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- Legionella is classified as a 'hazardous substance' and you are required to undertake a risk assessment, and any subsequent remedial actions, in order to protect both your staff and customers.
- If you have five or more employees, you need to record both what assessment and actions you undertook.
Note: the risk of Legionella bacteria breeding in a property’s water system increases significantly if the property remains unused for a prolonged period. Therefore, if your property was required to close due to COVID-19 restrictions, it is recommended that you either drain the water system or flush the system prior to reopening. Read the Gov.uk guidance on safe water systems for organisations, particulary when reopening after COVID-19 lockdown.
Legionnaires' disease is a potentially fatal form of pneumonia caused by Legionella bacteria. While these bacteria are common in natural water systems, they usually occur in numbers too small to cause health problems. However, in the right conditions these bacteria can multiply quickly and cause a significant health risk.
These conditions are where water is maintained between 20–45C, is stored or recirculated, where there is a source of nutrients in the water (including rust or scale) and where there are aerial water droplets. This means that water tanks, spas or hot tubs, air conditioning units and showers are the most common places for the bacteria to breed.
Legionella is classified as a 'hazardous substance' and, therefore, you are required to undertake a risk assessment, and any subsequent remedial actions, in order to protect both your staff and customers.
If you have five or more employees, you need to record both what assessment and what actions you undertook. While it is not a legal requirement to record the assessment and actions if you have fewer than five employees, it is always recommended that you do so in case you are challenged at a later date.
If you have self-catering property or a B&B with a normal residential water system, this risk assessment will be straight forward as the risk of Legionnaires’ Disease should not be high. A full specialist assessment is generally only needed if you have a large commercial property or you are uncertain of the property’s water system.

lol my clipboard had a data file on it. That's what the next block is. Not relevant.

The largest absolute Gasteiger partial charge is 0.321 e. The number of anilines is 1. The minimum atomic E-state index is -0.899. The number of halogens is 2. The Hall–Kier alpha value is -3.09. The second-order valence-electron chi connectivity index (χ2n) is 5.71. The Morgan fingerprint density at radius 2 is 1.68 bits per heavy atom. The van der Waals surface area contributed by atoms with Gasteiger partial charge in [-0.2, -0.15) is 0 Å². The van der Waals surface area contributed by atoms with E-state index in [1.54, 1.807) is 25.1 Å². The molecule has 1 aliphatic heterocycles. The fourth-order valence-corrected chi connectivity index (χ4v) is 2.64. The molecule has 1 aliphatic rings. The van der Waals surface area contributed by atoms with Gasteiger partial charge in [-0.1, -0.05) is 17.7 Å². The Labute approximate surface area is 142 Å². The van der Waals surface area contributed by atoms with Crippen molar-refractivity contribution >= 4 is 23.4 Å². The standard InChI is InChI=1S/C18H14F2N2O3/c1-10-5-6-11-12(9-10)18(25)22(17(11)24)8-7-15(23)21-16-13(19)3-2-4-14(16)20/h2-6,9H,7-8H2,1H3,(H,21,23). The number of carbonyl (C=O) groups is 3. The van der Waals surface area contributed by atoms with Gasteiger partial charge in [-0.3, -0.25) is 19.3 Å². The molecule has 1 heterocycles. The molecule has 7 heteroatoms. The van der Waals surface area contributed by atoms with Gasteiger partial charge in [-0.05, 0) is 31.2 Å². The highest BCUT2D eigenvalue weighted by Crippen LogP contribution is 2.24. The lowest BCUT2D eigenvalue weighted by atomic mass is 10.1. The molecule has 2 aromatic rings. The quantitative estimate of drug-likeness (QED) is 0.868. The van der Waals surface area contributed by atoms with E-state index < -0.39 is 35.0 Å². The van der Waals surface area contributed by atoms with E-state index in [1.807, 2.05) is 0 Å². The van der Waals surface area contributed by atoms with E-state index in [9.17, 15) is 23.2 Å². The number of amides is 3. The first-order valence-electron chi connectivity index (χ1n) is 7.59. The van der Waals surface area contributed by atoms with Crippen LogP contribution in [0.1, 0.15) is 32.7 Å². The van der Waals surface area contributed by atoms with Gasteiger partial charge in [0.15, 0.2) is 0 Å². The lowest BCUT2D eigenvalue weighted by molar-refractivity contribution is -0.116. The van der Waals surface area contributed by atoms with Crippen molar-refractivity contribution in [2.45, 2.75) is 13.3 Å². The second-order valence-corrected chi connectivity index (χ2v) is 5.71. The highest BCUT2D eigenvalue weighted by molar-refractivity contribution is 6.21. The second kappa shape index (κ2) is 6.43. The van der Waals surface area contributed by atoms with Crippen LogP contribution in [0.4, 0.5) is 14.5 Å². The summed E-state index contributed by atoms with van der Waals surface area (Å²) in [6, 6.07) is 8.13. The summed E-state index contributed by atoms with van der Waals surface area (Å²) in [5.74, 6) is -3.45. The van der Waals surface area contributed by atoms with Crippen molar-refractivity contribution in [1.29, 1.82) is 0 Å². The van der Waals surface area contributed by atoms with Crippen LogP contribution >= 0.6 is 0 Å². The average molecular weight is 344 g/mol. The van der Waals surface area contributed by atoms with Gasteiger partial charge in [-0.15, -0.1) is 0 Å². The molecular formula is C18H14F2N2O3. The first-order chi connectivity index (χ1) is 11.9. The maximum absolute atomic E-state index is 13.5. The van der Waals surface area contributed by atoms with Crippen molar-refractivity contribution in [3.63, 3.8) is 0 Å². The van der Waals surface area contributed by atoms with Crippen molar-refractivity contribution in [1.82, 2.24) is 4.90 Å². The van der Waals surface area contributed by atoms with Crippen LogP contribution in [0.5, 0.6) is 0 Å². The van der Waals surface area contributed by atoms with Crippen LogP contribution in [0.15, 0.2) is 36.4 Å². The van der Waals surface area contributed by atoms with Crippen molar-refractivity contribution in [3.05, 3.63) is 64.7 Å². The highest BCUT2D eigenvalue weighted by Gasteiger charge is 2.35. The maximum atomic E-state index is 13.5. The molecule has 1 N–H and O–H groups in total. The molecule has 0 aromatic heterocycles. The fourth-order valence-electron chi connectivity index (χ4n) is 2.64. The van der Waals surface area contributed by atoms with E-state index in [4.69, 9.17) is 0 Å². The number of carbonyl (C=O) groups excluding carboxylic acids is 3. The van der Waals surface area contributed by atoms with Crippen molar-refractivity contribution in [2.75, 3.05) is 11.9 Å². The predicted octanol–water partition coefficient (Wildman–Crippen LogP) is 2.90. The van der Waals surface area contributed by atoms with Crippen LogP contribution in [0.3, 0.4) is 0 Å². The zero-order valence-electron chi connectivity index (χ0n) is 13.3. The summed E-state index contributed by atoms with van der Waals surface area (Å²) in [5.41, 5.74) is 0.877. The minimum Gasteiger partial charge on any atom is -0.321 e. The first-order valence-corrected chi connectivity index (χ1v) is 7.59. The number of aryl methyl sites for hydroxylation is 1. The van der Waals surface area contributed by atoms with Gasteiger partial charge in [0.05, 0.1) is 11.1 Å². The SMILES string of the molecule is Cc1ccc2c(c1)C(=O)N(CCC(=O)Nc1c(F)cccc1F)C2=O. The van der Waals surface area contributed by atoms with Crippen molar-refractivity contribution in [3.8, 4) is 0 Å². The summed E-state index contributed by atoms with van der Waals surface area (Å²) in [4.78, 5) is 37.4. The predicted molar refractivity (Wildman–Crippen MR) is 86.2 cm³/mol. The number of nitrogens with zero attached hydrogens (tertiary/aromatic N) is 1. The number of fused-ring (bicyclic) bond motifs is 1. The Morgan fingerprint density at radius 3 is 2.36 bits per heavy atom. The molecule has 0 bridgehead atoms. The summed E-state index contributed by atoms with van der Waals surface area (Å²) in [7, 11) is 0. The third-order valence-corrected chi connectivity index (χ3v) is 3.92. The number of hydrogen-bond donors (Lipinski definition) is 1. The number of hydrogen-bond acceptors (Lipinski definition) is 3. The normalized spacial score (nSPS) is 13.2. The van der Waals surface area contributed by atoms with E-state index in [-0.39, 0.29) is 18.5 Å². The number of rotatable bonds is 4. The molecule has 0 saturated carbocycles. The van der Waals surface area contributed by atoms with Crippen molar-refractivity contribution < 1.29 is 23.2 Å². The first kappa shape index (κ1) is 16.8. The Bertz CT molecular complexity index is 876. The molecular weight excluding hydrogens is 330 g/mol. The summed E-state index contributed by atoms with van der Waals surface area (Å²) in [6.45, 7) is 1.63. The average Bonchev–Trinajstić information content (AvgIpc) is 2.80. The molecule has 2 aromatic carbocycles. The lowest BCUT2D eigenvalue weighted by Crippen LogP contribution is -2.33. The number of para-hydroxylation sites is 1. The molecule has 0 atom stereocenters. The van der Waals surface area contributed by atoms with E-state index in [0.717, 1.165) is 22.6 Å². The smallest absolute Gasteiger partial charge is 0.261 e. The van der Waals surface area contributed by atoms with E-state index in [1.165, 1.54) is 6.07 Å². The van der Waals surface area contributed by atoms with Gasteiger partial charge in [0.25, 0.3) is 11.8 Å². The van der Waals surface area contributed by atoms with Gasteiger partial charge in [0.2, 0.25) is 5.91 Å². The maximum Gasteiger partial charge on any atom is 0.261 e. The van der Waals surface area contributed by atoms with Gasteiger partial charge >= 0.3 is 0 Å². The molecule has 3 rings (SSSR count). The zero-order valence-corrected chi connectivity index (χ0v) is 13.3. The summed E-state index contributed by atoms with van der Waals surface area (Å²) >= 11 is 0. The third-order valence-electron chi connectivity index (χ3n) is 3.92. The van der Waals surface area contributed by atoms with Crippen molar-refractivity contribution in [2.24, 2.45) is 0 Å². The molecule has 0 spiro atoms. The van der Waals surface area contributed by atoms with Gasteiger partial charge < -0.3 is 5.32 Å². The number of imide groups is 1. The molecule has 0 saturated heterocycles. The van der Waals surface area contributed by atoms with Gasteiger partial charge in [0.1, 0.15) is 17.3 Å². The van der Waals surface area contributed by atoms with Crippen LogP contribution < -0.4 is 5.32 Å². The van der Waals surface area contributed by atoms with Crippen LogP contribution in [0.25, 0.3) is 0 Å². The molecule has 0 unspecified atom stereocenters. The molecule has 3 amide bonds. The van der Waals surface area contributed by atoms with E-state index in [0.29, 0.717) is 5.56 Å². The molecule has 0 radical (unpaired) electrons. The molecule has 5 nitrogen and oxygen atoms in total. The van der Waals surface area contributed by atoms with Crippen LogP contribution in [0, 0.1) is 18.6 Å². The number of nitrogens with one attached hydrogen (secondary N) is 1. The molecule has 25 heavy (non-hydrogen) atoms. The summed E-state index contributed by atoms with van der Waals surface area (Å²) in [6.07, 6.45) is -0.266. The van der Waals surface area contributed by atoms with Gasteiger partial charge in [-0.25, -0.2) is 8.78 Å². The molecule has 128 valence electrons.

The main things to check for are:
- make sure that any debris is not getting into the system (e.g. ensure any water tanks have a tight-fitting lid)
- make sure that the Hot Water Cylinder is set on at least 60C
- make sure there is no redundant pipework in which water could become stagnant
- make sure showerheads are regularly cleaned and disinfected.
If you have machinery that contains water, such as air conditioning units or a spa/hot tub, then special attention needs to be made to ensure that this is regularly serviced and cleaned.
If you operate a property where the water system is not in regular use (e.g. a self-catering property that has long void periods or closes over winter) then additional precautions need to be undertaken to make sure that the water in the system does not stagnate. If your property is going to be vacant for a significant period, you should either drain or flush the system before the guests arrive.
Further information on Legionella and how to control it in water systems is available on the Health and Safety Executive website.
Legionnaires' disease: a brief guide
Download 'Legionnaires' disease: a brief guide' from the HSE website, which is aimed at employers and people in control of premises.
How to control legionella
Download the approved code of practice and guidance 'Legionnaires' disease. The control of legionella bacteria in water systems' from the HSE website.
Legionella and spa-pool systems
Download 'The control of legionella and other infectious agents in spa-pool systems' from the HSE website.
Safe water supplies
Guidance for businesses relying on a safe water supply, particularly when re-opening after COVID-19 lockdown.